Day 8 of the Blogging from A to Z April challenge. Today’s topic: historical fiction.
When I was in college I spent a semester studying in France. One of my classes was the History of France. I surprised the prof by not only knowing who Vercingétorix was (he led a rebellion against the Romans), but also the role that le gui du chêne (mistletoe from an oak tree) played for the Druids of Gaul. How did I know all that? Easy. I’d read Druids by Morgan Llywelyn.
In my high school American History class, I answered questions about the Triangle Shirtwaist Factory fire and the 1918 Influenza Pandemic before we’d covered them in class. That was because of the Sunfire series of romance novels, each about a teenage girl living in a different period of American history.
I love history, and while I enjoy biographies and other nonfiction books, I like it best when the stories come alive for me through the average person’s experiences – the whole showing instead of telling experience, I guess you could call it.
As a kid, there were a lot of books that taught me something while I read: James A. Michener taught me about the exploration of Alaska and the settlement of Hawaii, among other things. I learned all about the people of the Old Testament through Peter Danielson’s Children of the Lion series, given to me by my grandma as she pared down her books.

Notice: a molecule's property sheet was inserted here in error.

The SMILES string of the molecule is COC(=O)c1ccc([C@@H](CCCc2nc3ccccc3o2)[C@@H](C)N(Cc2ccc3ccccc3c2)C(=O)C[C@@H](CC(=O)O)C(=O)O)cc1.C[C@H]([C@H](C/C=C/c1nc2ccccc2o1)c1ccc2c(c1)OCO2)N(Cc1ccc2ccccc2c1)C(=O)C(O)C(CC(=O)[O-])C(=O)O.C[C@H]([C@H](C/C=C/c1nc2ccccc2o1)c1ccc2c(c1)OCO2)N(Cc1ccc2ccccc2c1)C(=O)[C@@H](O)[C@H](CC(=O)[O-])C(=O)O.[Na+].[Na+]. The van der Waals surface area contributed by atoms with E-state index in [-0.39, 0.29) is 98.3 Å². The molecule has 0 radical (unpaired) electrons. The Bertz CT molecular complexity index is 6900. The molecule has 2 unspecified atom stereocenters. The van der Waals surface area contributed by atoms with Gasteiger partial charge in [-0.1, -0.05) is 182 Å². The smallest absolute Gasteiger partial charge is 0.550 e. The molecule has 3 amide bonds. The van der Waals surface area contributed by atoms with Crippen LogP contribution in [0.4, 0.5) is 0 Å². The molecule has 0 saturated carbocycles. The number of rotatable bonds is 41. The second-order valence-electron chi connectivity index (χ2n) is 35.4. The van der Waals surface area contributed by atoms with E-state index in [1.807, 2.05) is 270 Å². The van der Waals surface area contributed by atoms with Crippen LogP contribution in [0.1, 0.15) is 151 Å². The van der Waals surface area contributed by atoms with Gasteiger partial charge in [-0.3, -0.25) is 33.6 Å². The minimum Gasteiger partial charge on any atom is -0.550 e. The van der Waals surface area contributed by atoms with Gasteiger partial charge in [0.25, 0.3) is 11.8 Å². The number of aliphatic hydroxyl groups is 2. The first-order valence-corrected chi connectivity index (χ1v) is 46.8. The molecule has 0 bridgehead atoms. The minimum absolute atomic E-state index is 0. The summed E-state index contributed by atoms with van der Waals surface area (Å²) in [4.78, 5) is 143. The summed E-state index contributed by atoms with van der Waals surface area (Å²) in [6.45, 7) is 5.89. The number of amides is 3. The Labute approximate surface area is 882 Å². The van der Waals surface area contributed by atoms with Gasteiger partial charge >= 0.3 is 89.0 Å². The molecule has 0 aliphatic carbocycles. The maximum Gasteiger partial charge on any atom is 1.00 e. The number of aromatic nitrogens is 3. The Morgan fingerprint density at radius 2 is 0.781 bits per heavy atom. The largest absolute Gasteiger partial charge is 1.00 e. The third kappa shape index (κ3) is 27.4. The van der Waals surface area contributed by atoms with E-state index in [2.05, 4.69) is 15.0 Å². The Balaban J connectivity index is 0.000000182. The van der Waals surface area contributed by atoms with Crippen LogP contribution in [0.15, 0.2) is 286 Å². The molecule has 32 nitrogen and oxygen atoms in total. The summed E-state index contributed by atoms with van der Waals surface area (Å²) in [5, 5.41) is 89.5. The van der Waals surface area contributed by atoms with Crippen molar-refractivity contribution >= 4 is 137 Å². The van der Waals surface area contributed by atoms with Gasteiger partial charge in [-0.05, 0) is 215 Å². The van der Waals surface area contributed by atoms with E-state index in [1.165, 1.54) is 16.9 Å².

The list goes on and on, of course, and it continues to this past week, when apparently I was on a WWII Europe kick as I read
- 22 Britannia Road by Amanda Hodgkinson – a Polish couple who’ve reunited in Britain try to rebuild their marriage after their experiences during the war.
- The Betrayal by Helen Dunmore – a Russian doctor is arrested by the MGB (precursor to the KGB) in post-WWII Leningrad.
- Between Shades of Gray by Ruta Sepetys – a YA story about a Lithuanian girl whose family is deported to a Siberian work camp on the eve of WWII.
Do you enjoy historical fiction? Is there a certain time period you like best, or are you like me and eager to read whatever you find?